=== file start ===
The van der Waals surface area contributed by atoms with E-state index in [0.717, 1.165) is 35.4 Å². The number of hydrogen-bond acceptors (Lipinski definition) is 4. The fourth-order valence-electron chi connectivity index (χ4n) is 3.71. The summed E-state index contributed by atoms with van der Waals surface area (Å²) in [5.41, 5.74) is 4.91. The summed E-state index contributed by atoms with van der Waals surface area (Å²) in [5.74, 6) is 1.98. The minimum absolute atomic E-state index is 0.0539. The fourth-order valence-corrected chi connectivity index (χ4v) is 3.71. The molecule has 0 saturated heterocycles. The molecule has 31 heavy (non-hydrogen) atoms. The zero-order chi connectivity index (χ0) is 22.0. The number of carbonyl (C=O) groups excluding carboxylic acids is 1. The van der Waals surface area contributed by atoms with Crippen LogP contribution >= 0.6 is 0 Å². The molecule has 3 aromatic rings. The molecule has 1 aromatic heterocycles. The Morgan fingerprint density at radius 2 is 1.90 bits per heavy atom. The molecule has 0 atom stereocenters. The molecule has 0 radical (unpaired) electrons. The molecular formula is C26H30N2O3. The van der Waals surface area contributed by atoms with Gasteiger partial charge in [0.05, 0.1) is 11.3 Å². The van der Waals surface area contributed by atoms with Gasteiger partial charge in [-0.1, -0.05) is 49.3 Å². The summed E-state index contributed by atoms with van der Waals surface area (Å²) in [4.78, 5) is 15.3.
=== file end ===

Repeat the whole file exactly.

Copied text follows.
The van der Waals surface area contributed by atoms with E-state index in [0.717, 1.165) is 35.4 Å². The number of hydrogen-bond acceptors (Lipinski definition) is 4. The fourth-order valence-electron chi connectivity index (χ4n) is 3.71. The summed E-state index contributed by atoms with van der Waals surface area (Å²) in [5.41, 5.74) is 4.91. The summed E-state index contributed by atoms with van der Waals surface area (Å²) in [5.74, 6) is 1.98. The minimum absolute atomic E-state index is 0.0539. The fourth-order valence-corrected chi connectivity index (χ4v) is 3.71. The molecule has 0 saturated heterocycles. The molecule has 31 heavy (non-hydrogen) atoms. The zero-order chi connectivity index (χ0) is 22.0. The number of carbonyl (C=O) groups excluding carboxylic acids is 1. The van der Waals surface area contributed by atoms with Crippen LogP contribution >= 0.6 is 0 Å². The molecule has 3 aromatic rings. The molecule has 1 aromatic heterocycles. The Morgan fingerprint density at radius 2 is 1.90 bits per heavy atom. The molecule has 0 atom stereocenters. The molecule has 0 radical (unpaired) electrons. The molecular formula is C26H30N2O3. The van der Waals surface area contributed by atoms with Gasteiger partial charge in [0.05, 0.1) is 11.3 Å². The van der Waals surface area contributed by atoms with Gasteiger partial charge in [-0.1, -0.05) is 49.3 Å². The summed E-state index contributed by atoms with van der Waals surface area (Å²) in [4.78, 5) is 15.3.